From the time she was young, director and writer Lena Khan was always glued to the silver screen — but few of the stories churned out by some of Hollywood’s most talented players paid any resemblance to the life she knew.
The film industry isn’t exactly known for producing jobs where women make more than men. And in Khan’s case, she faced an even steeper challenge — only 1.3 percent of minority females work in feature films.
“When I grew up, inaccurate portrayals of Muslims on TV and film just made me feel really distraught,” she said. “If it’s not a terrorist, I think they say it’s like billionaires, belly dancers and wife beaters.”
In order to pursue her dream, Khan knew she would have to create her own path.
Keep reading to see how Khan landed her dream job.
The Elephant in the Room
Khan noticed right away that her appearance affected a number of executives.
“The minute I go into a room with an executive, they look up a little bit,” she laughed. “They’re noticing the colorful piece of cloth on my head, and it’ll take them a little moment before they are done being surprised that I can speak normal English.”
But Khan, like many aspiring filmmakers, knew the process would be a struggle.
“Everything in the industry is sort of an uphill (battle),” she said. “It’s an extremely competitive industry.”
“Had I been showered with money, I wouldn’t have learned to be scrappy and figure it out,” Khan said.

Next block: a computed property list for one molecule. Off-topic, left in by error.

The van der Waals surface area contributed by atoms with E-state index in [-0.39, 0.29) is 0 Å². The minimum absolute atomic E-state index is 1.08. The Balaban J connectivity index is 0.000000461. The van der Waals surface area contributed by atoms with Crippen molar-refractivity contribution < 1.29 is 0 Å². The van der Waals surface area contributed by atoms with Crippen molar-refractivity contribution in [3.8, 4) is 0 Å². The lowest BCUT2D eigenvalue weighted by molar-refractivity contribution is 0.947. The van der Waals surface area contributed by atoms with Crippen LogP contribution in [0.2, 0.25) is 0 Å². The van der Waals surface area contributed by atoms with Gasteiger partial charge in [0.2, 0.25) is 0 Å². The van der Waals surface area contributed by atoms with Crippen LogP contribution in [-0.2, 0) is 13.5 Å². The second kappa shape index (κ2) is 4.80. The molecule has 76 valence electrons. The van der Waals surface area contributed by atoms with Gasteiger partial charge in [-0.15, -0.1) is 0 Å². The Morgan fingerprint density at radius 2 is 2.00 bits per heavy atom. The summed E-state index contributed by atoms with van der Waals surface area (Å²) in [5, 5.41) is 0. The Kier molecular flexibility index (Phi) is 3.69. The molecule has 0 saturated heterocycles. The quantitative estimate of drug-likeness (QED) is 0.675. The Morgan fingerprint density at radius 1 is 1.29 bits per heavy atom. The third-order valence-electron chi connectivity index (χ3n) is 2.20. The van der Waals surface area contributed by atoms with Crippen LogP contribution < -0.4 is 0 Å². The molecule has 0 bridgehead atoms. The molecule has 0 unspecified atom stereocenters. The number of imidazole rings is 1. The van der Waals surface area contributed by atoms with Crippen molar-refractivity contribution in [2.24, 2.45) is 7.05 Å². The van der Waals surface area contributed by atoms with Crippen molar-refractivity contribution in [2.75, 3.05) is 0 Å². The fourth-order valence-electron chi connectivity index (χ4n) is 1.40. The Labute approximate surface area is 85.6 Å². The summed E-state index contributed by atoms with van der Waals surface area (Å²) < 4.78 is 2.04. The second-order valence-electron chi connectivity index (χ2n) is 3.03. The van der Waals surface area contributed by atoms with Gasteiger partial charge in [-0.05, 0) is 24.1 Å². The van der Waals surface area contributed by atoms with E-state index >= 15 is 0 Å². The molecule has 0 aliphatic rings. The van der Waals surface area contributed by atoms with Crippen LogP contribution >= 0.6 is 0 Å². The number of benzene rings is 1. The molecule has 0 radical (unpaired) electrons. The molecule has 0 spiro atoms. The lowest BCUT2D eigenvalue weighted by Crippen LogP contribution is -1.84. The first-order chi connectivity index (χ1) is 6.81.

While some filmmakers were jumping into their first Hollywood projects comfortably on a studio’s dime, Khan was essentially cliff diving.
“Where did that money come from? It came from me,” she said. “I was doing things like writing eHow articles, doing somebody’s accounting for a while — and I am not an accountant.”
Many of Khan’s lucky breaks came from a healthy dose of savvy and some guts.
Khan recalled the times when she and her producer would sneak into various places, even venturing to Las Vegas to hunt down potential investors.
“I would just guess email addresses, for like hundreds of investors, so I’m writing thousands of emails, and some people actually replied. And a lot of those people became our investors.”
Creating a World She Recognized
Khan’s first film was filled with a colorful cast of characters that accurately reflected the world she grew up in.
“The Tiger Hunter” — a dramedy set in 1970s Chicago — tells the tale of a young man who comes to America and tries to live up to his father’s success.
Khan scored acclaimed television actor Danny Pudi as her lead, as well as “Napoleon Dynamite” himself, Jon Heder.
“It was crazy walking on to set and be like, ‘these are my actors,'” she said.
Her continued success in the film world has encouraged other aspiring filmmakers to take the leap.
“There was an intern that flew in all the way from Canada, and she was also a Muslim girl who wore a head scarf, (and she said) ‘you really inspired me,'” Khan said. “‘The Tiger Hunter’ sort of opened up the entire world for me.”
Click through to read about another individual trying to turn his dream into a reality.